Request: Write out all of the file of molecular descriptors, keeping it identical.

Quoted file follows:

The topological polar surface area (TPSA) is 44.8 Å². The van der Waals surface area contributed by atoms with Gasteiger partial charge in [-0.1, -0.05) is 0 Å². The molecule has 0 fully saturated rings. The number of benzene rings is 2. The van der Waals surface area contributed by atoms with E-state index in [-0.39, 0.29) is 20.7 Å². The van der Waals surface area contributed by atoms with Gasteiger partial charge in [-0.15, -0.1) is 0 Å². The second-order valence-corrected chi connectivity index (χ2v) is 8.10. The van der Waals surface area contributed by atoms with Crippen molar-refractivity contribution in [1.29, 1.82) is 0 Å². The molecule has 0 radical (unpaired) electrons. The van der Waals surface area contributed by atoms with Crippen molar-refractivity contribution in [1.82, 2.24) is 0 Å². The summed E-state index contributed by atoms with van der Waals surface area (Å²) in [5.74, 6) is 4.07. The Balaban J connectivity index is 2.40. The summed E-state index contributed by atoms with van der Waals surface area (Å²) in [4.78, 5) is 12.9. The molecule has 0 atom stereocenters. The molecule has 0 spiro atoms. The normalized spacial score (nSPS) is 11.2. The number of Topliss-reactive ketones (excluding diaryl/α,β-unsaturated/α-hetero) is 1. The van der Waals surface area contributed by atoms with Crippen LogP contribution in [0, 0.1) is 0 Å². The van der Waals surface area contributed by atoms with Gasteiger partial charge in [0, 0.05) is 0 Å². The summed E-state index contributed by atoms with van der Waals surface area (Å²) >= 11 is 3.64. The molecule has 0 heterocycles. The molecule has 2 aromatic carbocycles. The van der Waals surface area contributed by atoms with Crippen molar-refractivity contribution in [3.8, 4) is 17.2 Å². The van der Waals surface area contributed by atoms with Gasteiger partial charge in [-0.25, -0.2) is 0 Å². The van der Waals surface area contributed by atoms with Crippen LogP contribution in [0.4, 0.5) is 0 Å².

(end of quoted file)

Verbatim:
The topological polar surface area (TPSA) is 44.8 Å². The van der Waals surface area contributed by atoms with Gasteiger partial charge in [-0.1, -0.05) is 0 Å². The molecule has 0 fully saturated rings. The number of benzene rings is 2. The van der Waals surface area contributed by atoms with E-state index in [-0.39, 0.29) is 20.7 Å². The van der Waals surface area contributed by atoms with Gasteiger partial charge in [-0.15, -0.1) is 0 Å². The second-order valence-corrected chi connectivity index (χ2v) is 8.10. The van der Waals surface area contributed by atoms with Crippen molar-refractivity contribution in [1.29, 1.82) is 0 Å². The molecule has 0 radical (unpaired) electrons. The van der Waals surface area contributed by atoms with Crippen molar-refractivity contribution in [1.82, 2.24) is 0 Å². The summed E-state index contributed by atoms with van der Waals surface area (Å²) in [5.74, 6) is 4.07. The Balaban J connectivity index is 2.40. The summed E-state index contributed by atoms with van der Waals surface area (Å²) in [4.78, 5) is 12.9. The molecule has 0 atom stereocenters. The molecule has 0 spiro atoms. The normalized spacial score (nSPS) is 11.2. The number of Topliss-reactive ketones (excluding diaryl/α,β-unsaturated/α-hetero) is 1. The van der Waals surface area contributed by atoms with Crippen LogP contribution in [0, 0.1) is 0 Å². The van der Waals surface area contributed by atoms with Gasteiger partial charge in [0, 0.05) is 0 Å². The summed E-state index contributed by atoms with van der Waals surface area (Å²) >= 11 is 3.64. The molecule has 0 heterocycles. The molecule has 2 aromatic carbocycles. The van der Waals surface area contributed by atoms with Crippen molar-refractivity contribution in [3.8, 4) is 17.2 Å². The van der Waals surface area contributed by atoms with Gasteiger partial charge in [-0.25, -0.2) is 0 Å². The van der Waals surface area contributed by atoms with Crippen LogP contribution in [0.4, 0.5) is 0 Å².